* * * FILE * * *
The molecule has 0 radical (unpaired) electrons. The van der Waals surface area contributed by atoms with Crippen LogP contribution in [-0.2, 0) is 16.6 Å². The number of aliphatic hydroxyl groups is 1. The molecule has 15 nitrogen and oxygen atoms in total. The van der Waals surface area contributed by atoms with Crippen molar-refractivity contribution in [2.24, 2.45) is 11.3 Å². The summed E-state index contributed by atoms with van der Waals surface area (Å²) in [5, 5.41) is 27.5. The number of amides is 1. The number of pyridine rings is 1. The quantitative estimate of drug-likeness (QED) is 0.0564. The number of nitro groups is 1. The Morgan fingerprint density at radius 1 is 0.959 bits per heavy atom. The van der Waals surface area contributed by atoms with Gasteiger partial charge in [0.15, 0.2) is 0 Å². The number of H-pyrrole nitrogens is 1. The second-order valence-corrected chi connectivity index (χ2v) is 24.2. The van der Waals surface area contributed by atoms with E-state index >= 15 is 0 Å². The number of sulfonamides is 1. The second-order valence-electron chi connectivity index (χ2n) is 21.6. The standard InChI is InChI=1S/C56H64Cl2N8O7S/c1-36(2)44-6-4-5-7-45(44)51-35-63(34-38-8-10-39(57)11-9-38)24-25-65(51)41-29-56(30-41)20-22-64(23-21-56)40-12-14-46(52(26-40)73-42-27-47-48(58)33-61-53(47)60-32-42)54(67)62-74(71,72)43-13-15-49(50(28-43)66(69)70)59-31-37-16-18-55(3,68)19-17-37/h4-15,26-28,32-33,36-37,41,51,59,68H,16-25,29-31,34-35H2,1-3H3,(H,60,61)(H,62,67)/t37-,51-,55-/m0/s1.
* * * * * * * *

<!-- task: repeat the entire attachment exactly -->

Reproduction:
The molecule has 0 radical (unpaired) electrons. The van der Waals surface area contributed by atoms with Crippen LogP contribution in [-0.2, 0) is 16.6 Å². The number of aliphatic hydroxyl groups is 1. The molecule has 15 nitrogen and oxygen atoms in total. The van der Waals surface area contributed by atoms with Crippen molar-refractivity contribution in [2.24, 2.45) is 11.3 Å². The summed E-state index contributed by atoms with van der Waals surface area (Å²) in [5, 5.41) is 27.5. The number of amides is 1. The number of pyridine rings is 1. The quantitative estimate of drug-likeness (QED) is 0.0564. The number of nitro groups is 1. The Morgan fingerprint density at radius 1 is 0.959 bits per heavy atom. The van der Waals surface area contributed by atoms with Gasteiger partial charge in [0.15, 0.2) is 0 Å². The number of H-pyrrole nitrogens is 1. The second-order valence-corrected chi connectivity index (χ2v) is 24.2. The van der Waals surface area contributed by atoms with E-state index >= 15 is 0 Å². The number of sulfonamides is 1. The second-order valence-electron chi connectivity index (χ2n) is 21.6. The standard InChI is InChI=1S/C56H64Cl2N8O7S/c1-36(2)44-6-4-5-7-45(44)51-35-63(34-38-8-10-39(57)11-9-38)24-25-65(51)41-29-56(30-41)20-22-64(23-21-56)40-12-14-46(52(26-40)73-42-27-47-48(58)33-61-53(47)60-32-42)54(67)62-74(71,72)43-13-15-49(50(28-43)66(69)70)59-31-37-16-18-55(3,68)19-17-37/h4-15,26-28,32-33,36-37,41,51,59,68H,16-25,29-31,34-35H2,1-3H3,(H,60,61)(H,62,67)/t37-,51-,55-/m0/s1.